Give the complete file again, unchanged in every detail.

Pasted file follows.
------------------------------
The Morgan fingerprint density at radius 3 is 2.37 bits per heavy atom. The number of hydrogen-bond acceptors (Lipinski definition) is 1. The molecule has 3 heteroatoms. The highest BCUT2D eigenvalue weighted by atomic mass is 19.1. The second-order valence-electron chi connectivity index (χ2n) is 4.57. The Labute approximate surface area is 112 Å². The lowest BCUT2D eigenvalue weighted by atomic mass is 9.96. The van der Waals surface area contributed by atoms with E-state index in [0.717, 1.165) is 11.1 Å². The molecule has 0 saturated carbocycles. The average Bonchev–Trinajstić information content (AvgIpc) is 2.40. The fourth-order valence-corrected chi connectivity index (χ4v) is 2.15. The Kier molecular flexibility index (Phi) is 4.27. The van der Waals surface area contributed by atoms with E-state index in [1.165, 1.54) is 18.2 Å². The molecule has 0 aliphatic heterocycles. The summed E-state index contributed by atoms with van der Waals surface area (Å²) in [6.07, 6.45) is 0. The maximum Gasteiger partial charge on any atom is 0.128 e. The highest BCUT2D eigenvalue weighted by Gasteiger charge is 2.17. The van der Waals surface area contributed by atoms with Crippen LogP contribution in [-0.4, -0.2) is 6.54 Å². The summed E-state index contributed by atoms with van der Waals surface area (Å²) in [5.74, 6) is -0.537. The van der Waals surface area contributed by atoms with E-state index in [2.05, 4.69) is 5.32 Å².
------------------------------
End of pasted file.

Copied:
The Morgan fingerprint density at radius 3 is 2.37 bits per heavy atom. The number of hydrogen-bond acceptors (Lipinski definition) is 1. The molecule has 3 heteroatoms. The highest BCUT2D eigenvalue weighted by atomic mass is 19.1. The second-order valence-electron chi connectivity index (χ2n) is 4.57. The Labute approximate surface area is 112 Å². The lowest BCUT2D eigenvalue weighted by atomic mass is 9.96. The van der Waals surface area contributed by atoms with E-state index in [0.717, 1.165) is 11.1 Å². The molecule has 0 saturated carbocycles. The average Bonchev–Trinajstić information content (AvgIpc) is 2.40. The fourth-order valence-corrected chi connectivity index (χ4v) is 2.15. The Kier molecular flexibility index (Phi) is 4.27. The van der Waals surface area contributed by atoms with E-state index in [1.165, 1.54) is 18.2 Å². The molecule has 0 aliphatic heterocycles. The summed E-state index contributed by atoms with van der Waals surface area (Å²) in [6.07, 6.45) is 0. The maximum Gasteiger partial charge on any atom is 0.128 e. The highest BCUT2D eigenvalue weighted by Gasteiger charge is 2.17. The van der Waals surface area contributed by atoms with Crippen LogP contribution in [-0.4, -0.2) is 6.54 Å². The summed E-state index contributed by atoms with van der Waals surface area (Å²) in [5.74, 6) is -0.537. The van der Waals surface area contributed by atoms with E-state index in [2.05, 4.69) is 5.32 Å².